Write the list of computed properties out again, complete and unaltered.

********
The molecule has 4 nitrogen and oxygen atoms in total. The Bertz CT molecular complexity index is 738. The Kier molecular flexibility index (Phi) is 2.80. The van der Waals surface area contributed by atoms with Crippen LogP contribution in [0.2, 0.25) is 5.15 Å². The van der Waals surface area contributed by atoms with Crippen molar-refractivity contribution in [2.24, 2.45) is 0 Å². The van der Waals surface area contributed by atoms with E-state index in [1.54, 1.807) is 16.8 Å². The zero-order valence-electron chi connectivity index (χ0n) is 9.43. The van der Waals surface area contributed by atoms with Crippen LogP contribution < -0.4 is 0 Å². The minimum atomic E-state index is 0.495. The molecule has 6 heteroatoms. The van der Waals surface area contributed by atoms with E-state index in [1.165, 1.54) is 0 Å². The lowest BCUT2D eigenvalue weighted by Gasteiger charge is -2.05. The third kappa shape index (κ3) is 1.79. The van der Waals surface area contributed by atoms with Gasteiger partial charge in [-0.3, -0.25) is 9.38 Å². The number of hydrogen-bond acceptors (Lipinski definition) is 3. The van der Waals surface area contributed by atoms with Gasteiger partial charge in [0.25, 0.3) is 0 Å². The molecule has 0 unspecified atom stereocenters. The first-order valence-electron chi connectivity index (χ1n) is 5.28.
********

The molecule has 4 nitrogen and oxygen atoms in total. The Bertz CT molecular complexity index is 738. The Kier molecular flexibility index (Phi) is 2.80. The van der Waals surface area contributed by atoms with Crippen LogP contribution in [0.2, 0.25) is 5.15 Å². The van der Waals surface area contributed by atoms with Crippen molar-refractivity contribution in [2.24, 2.45) is 0 Å². The van der Waals surface area contributed by atoms with E-state index in [1.54, 1.807) is 16.8 Å². The zero-order valence-electron chi connectivity index (χ0n) is 9.43. The van der Waals surface area contributed by atoms with Crippen LogP contribution < -0.4 is 0 Å². The minimum atomic E-state index is 0.495. The molecule has 6 heteroatoms. The van der Waals surface area contributed by atoms with E-state index in [1.165, 1.54) is 0 Å². The lowest BCUT2D eigenvalue weighted by Gasteiger charge is -2.05. The third kappa shape index (κ3) is 1.79. The van der Waals surface area contributed by atoms with Gasteiger partial charge in [-0.3, -0.25) is 9.38 Å². The number of hydrogen-bond acceptors (Lipinski definition) is 3. The van der Waals surface area contributed by atoms with Gasteiger partial charge in [0.25, 0.3) is 0 Å². The molecule has 0 unspecified atom stereocenters. The first-order valence-electron chi connectivity index (χ1n) is 5.28.